Day 21 – View from Rarotonga
While our vaka makes its way around the Northern group in some of the most remote corners of our planet, we’ll be regularly taking the chance (while they’re out of range) to check in with people on land to give our ocean voyage some perspective. We’ll call these regular features ‘View from Land’ and they’ll cover logistics, technology, history and even our mental health.
Today: Our view from Rarotonga. Did you know that YOU – land crew, families and friends are the most important part of a vaka voyage? How we send-off our voyagers, how we welcome our vaka on each of the islands and how we look out to the horizon for their safe return is all so important and part of the delicate balance that makes vaka voyaging possible.
Turns out it takes a community to make a vaka voyage possible and The Taua e Moana land-based crew consists of volunteers made up of families, friends, and members from each of the three Rarotonga-based organisations with people onboard. Korero O te Orau, Te Ipukarea Society and the Cook Islands Voyaging Society.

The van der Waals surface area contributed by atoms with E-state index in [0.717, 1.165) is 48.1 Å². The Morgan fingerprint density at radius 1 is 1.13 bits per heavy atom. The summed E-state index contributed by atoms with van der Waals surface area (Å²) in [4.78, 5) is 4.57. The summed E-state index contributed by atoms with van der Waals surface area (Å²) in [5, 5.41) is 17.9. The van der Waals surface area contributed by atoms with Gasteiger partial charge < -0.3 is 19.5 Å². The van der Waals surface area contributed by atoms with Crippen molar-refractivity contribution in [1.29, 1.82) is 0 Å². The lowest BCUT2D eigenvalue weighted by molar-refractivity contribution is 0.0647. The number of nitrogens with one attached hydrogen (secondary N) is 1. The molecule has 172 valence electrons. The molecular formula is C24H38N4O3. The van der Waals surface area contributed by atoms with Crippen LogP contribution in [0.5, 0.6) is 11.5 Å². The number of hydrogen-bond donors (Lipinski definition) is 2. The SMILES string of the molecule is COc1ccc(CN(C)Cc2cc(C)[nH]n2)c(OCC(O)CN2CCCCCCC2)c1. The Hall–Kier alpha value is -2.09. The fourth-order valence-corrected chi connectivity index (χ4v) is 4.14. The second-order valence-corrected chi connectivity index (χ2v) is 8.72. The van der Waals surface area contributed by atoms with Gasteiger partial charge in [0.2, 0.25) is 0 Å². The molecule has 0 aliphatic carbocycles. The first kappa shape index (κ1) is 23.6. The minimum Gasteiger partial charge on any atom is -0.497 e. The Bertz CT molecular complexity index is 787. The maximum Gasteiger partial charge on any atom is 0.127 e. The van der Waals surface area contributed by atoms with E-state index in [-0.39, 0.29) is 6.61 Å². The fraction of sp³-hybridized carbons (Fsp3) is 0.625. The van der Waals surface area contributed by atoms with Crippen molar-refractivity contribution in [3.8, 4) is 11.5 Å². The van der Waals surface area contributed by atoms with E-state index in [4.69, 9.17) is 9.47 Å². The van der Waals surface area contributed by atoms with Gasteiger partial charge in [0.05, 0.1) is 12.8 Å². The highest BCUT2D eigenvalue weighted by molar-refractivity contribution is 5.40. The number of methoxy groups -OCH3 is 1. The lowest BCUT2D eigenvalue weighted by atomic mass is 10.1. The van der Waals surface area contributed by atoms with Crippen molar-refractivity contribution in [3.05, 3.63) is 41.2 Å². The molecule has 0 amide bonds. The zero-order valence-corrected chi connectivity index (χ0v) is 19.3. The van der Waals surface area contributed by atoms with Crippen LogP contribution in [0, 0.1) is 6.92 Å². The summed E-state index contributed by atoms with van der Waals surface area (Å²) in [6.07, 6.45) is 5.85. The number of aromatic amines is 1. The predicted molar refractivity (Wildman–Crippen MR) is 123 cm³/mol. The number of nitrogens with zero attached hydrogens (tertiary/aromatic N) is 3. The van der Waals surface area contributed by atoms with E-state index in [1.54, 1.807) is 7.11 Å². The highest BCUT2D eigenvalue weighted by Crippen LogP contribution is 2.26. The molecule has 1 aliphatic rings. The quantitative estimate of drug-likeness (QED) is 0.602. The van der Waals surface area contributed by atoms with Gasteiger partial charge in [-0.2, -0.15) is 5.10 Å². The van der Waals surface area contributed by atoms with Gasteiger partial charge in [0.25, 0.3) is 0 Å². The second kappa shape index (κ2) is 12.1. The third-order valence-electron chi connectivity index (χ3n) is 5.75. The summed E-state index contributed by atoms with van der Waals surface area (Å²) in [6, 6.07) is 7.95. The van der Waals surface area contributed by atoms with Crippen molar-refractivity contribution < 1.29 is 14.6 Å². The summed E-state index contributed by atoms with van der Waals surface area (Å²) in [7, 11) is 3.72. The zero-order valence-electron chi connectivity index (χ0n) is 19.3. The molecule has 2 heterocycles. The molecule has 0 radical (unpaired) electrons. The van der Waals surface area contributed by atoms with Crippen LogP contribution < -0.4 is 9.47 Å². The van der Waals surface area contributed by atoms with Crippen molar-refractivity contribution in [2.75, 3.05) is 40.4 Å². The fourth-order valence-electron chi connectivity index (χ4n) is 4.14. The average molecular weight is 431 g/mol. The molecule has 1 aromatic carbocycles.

It has been three weeks now since our fathers, sons, sisters, daughters, family and friends began this voyage. This means home life here is significantly different for the 16 different families of each of the crew back here on Rarotonga. Prior to the voyage, land-based crews will plan and obtain 3 meals per day for 16 people that can fit into small spaces and keep unrefrigerated for 51 days. A miraculous feat! Once they’re on the water, land-based crew will track them daily and work to get onto social media and into the paper all of the photos and posts from crew that you read everyday. While our voyagers are away, this means that school drop offs, work shifts and family responsibilities to their loved ones are put on hold temporarily as many families operate minus a key figure in their family unit. But, this is a sacrifice that many families and partners of voyagers accept, understand and support. As Pacific people, vaka voyaging is also in the blood of even those of us on land. The role we all have to play, includes the sacrifice of being apart from our loved ones and praying for their safety so they can share the love of vaka voyaging with our people in the Pa Enua, share educational resources and undertake important research on this historical trip.
Tei Mua Tatou! from the Land-based crew of the Taua e Moana Voyage